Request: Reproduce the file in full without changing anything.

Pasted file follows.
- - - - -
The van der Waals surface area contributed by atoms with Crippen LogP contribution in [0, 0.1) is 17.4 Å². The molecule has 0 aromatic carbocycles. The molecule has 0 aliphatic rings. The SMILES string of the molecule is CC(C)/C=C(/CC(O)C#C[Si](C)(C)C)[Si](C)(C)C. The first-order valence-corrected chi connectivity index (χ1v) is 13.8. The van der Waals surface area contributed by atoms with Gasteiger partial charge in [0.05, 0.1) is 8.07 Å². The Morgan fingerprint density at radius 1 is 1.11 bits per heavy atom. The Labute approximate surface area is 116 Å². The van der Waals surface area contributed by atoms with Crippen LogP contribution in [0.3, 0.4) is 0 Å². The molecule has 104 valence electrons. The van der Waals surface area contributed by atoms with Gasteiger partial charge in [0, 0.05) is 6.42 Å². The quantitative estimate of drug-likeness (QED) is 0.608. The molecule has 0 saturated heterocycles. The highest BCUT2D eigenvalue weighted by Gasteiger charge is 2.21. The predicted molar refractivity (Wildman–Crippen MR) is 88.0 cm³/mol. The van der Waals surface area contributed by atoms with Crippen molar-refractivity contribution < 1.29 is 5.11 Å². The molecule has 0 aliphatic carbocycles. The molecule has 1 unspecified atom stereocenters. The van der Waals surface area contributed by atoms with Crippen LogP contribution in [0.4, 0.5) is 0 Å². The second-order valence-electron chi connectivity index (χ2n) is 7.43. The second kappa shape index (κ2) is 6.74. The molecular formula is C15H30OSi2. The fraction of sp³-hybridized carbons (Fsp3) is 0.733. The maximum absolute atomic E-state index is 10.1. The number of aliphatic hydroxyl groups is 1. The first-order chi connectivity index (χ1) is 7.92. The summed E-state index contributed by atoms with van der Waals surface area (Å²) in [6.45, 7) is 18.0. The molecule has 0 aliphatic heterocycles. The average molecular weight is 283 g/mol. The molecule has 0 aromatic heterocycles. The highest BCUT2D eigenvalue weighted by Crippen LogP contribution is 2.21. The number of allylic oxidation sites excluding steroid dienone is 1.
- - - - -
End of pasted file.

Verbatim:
The van der Waals surface area contributed by atoms with Crippen LogP contribution in [0, 0.1) is 17.4 Å². The molecule has 0 aromatic carbocycles. The molecule has 0 aliphatic rings. The SMILES string of the molecule is CC(C)/C=C(/CC(O)C#C[Si](C)(C)C)[Si](C)(C)C. The first-order valence-corrected chi connectivity index (χ1v) is 13.8. The van der Waals surface area contributed by atoms with Gasteiger partial charge in [0.05, 0.1) is 8.07 Å². The Morgan fingerprint density at radius 1 is 1.11 bits per heavy atom. The Labute approximate surface area is 116 Å². The van der Waals surface area contributed by atoms with Crippen LogP contribution in [0.3, 0.4) is 0 Å². The molecule has 104 valence electrons. The van der Waals surface area contributed by atoms with Gasteiger partial charge in [0, 0.05) is 6.42 Å². The quantitative estimate of drug-likeness (QED) is 0.608. The molecule has 0 saturated heterocycles. The highest BCUT2D eigenvalue weighted by Gasteiger charge is 2.21. The predicted molar refractivity (Wildman–Crippen MR) is 88.0 cm³/mol. The van der Waals surface area contributed by atoms with Crippen molar-refractivity contribution < 1.29 is 5.11 Å². The molecule has 0 aliphatic carbocycles. The molecule has 1 unspecified atom stereocenters. The van der Waals surface area contributed by atoms with Crippen LogP contribution in [0.4, 0.5) is 0 Å². The second-order valence-electron chi connectivity index (χ2n) is 7.43. The second kappa shape index (κ2) is 6.74. The molecular formula is C15H30OSi2. The fraction of sp³-hybridized carbons (Fsp3) is 0.733. The maximum absolute atomic E-state index is 10.1. The number of aliphatic hydroxyl groups is 1. The first-order chi connectivity index (χ1) is 7.92. The summed E-state index contributed by atoms with van der Waals surface area (Å²) in [6.45, 7) is 18.0. The molecule has 0 aliphatic heterocycles. The average molecular weight is 283 g/mol. The molecule has 0 aromatic heterocycles. The highest BCUT2D eigenvalue weighted by Crippen LogP contribution is 2.21. The number of allylic oxidation sites excluding steroid dienone is 1.